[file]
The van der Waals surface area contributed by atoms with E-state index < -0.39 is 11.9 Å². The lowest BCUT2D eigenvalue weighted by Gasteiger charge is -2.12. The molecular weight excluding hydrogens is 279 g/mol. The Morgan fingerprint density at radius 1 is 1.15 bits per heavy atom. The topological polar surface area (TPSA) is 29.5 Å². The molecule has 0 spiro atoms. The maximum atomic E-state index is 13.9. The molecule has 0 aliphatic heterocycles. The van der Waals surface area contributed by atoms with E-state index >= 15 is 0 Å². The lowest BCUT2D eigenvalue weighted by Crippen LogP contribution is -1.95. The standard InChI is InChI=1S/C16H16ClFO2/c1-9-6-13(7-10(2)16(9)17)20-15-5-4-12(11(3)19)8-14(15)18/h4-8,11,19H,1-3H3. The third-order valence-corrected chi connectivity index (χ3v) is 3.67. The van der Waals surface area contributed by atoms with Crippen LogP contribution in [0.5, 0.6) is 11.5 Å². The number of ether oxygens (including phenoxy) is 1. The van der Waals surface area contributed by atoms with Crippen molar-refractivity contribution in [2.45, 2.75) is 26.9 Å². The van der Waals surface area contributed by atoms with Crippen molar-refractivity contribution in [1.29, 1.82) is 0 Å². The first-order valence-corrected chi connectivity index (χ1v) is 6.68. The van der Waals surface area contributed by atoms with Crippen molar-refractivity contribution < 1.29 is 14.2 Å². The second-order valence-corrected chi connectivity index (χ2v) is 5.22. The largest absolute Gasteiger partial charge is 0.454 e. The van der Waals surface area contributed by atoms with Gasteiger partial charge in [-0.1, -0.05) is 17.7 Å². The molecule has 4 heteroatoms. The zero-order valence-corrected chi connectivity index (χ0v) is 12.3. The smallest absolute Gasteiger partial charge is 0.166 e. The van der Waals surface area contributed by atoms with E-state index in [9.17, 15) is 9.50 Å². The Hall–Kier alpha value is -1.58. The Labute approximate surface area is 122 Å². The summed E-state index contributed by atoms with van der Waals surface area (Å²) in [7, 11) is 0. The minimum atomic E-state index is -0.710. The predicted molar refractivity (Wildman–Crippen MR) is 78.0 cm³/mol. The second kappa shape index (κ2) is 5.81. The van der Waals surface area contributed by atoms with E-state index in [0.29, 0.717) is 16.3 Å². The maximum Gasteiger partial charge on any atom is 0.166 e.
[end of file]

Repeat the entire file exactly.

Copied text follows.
The van der Waals surface area contributed by atoms with E-state index < -0.39 is 11.9 Å². The lowest BCUT2D eigenvalue weighted by Gasteiger charge is -2.12. The molecular weight excluding hydrogens is 279 g/mol. The Morgan fingerprint density at radius 1 is 1.15 bits per heavy atom. The topological polar surface area (TPSA) is 29.5 Å². The molecule has 0 spiro atoms. The maximum atomic E-state index is 13.9. The molecule has 0 aliphatic heterocycles. The van der Waals surface area contributed by atoms with E-state index >= 15 is 0 Å². The lowest BCUT2D eigenvalue weighted by Crippen LogP contribution is -1.95. The standard InChI is InChI=1S/C16H16ClFO2/c1-9-6-13(7-10(2)16(9)17)20-15-5-4-12(11(3)19)8-14(15)18/h4-8,11,19H,1-3H3. The third-order valence-corrected chi connectivity index (χ3v) is 3.67. The van der Waals surface area contributed by atoms with Crippen LogP contribution in [0.5, 0.6) is 11.5 Å². The number of ether oxygens (including phenoxy) is 1. The van der Waals surface area contributed by atoms with Crippen molar-refractivity contribution in [2.45, 2.75) is 26.9 Å². The van der Waals surface area contributed by atoms with Crippen molar-refractivity contribution in [1.29, 1.82) is 0 Å². The first-order valence-corrected chi connectivity index (χ1v) is 6.68. The van der Waals surface area contributed by atoms with Crippen molar-refractivity contribution < 1.29 is 14.2 Å². The second-order valence-corrected chi connectivity index (χ2v) is 5.22. The largest absolute Gasteiger partial charge is 0.454 e. The van der Waals surface area contributed by atoms with Gasteiger partial charge in [-0.1, -0.05) is 17.7 Å². The molecule has 4 heteroatoms. The zero-order valence-corrected chi connectivity index (χ0v) is 12.3. The smallest absolute Gasteiger partial charge is 0.166 e. The van der Waals surface area contributed by atoms with E-state index in [9.17, 15) is 9.50 Å². The Hall–Kier alpha value is -1.58. The Labute approximate surface area is 122 Å². The summed E-state index contributed by atoms with van der Waals surface area (Å²) in [7, 11) is 0. The minimum atomic E-state index is -0.710. The predicted molar refractivity (Wildman–Crippen MR) is 78.0 cm³/mol. The second kappa shape index (κ2) is 5.81. The van der Waals surface area contributed by atoms with E-state index in [0.29, 0.717) is 16.3 Å². The maximum Gasteiger partial charge on any atom is 0.166 e.